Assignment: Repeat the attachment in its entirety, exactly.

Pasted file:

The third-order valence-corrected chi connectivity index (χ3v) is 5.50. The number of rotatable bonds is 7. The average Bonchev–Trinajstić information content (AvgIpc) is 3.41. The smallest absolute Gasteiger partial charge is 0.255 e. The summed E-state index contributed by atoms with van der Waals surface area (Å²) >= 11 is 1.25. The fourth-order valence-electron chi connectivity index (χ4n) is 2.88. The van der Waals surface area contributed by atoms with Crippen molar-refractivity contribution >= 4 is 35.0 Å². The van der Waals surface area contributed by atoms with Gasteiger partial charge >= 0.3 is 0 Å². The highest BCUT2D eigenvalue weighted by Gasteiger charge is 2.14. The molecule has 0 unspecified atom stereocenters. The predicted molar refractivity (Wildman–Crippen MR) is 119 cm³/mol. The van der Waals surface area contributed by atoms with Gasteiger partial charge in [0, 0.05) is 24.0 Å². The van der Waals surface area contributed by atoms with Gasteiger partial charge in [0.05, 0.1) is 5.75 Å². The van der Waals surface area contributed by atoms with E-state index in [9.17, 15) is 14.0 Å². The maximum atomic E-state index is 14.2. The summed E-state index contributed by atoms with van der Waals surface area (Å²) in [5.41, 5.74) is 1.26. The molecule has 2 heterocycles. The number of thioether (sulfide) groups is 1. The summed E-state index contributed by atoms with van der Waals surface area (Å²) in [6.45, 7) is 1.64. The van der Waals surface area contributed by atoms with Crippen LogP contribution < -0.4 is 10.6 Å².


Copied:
The third-order valence-corrected chi connectivity index (χ3v) is 5.50. The number of rotatable bonds is 7. The average Bonchev–Trinajstić information content (AvgIpc) is 3.41. The smallest absolute Gasteiger partial charge is 0.255 e. The summed E-state index contributed by atoms with van der Waals surface area (Å²) >= 11 is 1.25. The fourth-order valence-electron chi connectivity index (χ4n) is 2.88. The van der Waals surface area contributed by atoms with Crippen molar-refractivity contribution >= 4 is 35.0 Å². The van der Waals surface area contributed by atoms with Gasteiger partial charge >= 0.3 is 0 Å². The highest BCUT2D eigenvalue weighted by Gasteiger charge is 2.14. The molecule has 0 unspecified atom stereocenters. The predicted molar refractivity (Wildman–Crippen MR) is 119 cm³/mol. The van der Waals surface area contributed by atoms with Gasteiger partial charge in [0, 0.05) is 24.0 Å². The van der Waals surface area contributed by atoms with Gasteiger partial charge in [0.05, 0.1) is 5.75 Å². The van der Waals surface area contributed by atoms with E-state index in [9.17, 15) is 14.0 Å². The maximum atomic E-state index is 14.2. The summed E-state index contributed by atoms with van der Waals surface area (Å²) in [5.41, 5.74) is 1.26. The molecule has 2 heterocycles. The number of thioether (sulfide) groups is 1. The summed E-state index contributed by atoms with van der Waals surface area (Å²) in [6.45, 7) is 1.64. The van der Waals surface area contributed by atoms with Crippen LogP contribution < -0.4 is 10.6 Å².